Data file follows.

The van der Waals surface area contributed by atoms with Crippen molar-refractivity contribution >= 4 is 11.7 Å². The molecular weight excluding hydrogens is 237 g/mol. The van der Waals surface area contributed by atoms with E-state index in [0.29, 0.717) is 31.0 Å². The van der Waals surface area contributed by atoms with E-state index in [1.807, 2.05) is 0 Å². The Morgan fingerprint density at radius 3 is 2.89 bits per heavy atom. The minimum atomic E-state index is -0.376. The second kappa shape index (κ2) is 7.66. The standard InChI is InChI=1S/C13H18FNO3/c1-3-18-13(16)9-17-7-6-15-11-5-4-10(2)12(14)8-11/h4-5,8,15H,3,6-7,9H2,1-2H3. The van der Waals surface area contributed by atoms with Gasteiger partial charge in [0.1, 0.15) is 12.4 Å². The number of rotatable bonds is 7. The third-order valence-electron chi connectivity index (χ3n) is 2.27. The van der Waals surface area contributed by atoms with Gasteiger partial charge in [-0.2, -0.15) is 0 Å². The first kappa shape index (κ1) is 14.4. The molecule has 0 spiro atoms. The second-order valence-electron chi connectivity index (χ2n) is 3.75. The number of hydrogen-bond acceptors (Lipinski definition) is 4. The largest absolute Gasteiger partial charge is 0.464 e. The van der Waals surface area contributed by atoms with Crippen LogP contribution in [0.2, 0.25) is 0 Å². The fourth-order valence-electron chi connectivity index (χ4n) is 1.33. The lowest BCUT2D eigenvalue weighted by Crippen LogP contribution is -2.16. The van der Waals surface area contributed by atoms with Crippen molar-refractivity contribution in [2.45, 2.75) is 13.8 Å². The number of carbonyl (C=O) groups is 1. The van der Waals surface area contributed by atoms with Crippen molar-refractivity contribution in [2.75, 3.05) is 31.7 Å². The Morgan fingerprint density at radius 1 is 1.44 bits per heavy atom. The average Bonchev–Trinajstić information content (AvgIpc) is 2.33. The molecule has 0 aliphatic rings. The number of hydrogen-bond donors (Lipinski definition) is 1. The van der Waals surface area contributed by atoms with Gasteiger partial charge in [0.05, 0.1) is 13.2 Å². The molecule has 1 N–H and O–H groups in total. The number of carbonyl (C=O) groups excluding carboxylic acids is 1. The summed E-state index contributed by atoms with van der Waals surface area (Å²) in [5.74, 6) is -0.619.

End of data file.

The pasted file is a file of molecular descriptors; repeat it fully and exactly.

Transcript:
The van der Waals surface area contributed by atoms with Crippen molar-refractivity contribution >= 4 is 11.7 Å². The molecular weight excluding hydrogens is 237 g/mol. The van der Waals surface area contributed by atoms with E-state index in [0.29, 0.717) is 31.0 Å². The van der Waals surface area contributed by atoms with E-state index in [1.807, 2.05) is 0 Å². The Morgan fingerprint density at radius 3 is 2.89 bits per heavy atom. The minimum atomic E-state index is -0.376. The second kappa shape index (κ2) is 7.66. The standard InChI is InChI=1S/C13H18FNO3/c1-3-18-13(16)9-17-7-6-15-11-5-4-10(2)12(14)8-11/h4-5,8,15H,3,6-7,9H2,1-2H3. The van der Waals surface area contributed by atoms with Gasteiger partial charge in [0.1, 0.15) is 12.4 Å². The number of rotatable bonds is 7. The third-order valence-electron chi connectivity index (χ3n) is 2.27. The van der Waals surface area contributed by atoms with Gasteiger partial charge in [-0.2, -0.15) is 0 Å². The first kappa shape index (κ1) is 14.4. The molecule has 0 spiro atoms. The second-order valence-electron chi connectivity index (χ2n) is 3.75. The number of hydrogen-bond acceptors (Lipinski definition) is 4. The largest absolute Gasteiger partial charge is 0.464 e. The van der Waals surface area contributed by atoms with Crippen LogP contribution in [0.2, 0.25) is 0 Å². The fourth-order valence-electron chi connectivity index (χ4n) is 1.33. The lowest BCUT2D eigenvalue weighted by Crippen LogP contribution is -2.16. The van der Waals surface area contributed by atoms with Crippen molar-refractivity contribution in [2.45, 2.75) is 13.8 Å². The number of carbonyl (C=O) groups is 1. The van der Waals surface area contributed by atoms with Crippen molar-refractivity contribution in [2.75, 3.05) is 31.7 Å². The Morgan fingerprint density at radius 1 is 1.44 bits per heavy atom. The average Bonchev–Trinajstić information content (AvgIpc) is 2.33. The molecule has 0 aliphatic rings. The number of hydrogen-bond donors (Lipinski definition) is 1. The van der Waals surface area contributed by atoms with Gasteiger partial charge in [0.05, 0.1) is 13.2 Å². The molecule has 1 N–H and O–H groups in total. The number of carbonyl (C=O) groups excluding carboxylic acids is 1. The summed E-state index contributed by atoms with van der Waals surface area (Å²) in [5.74, 6) is -0.619.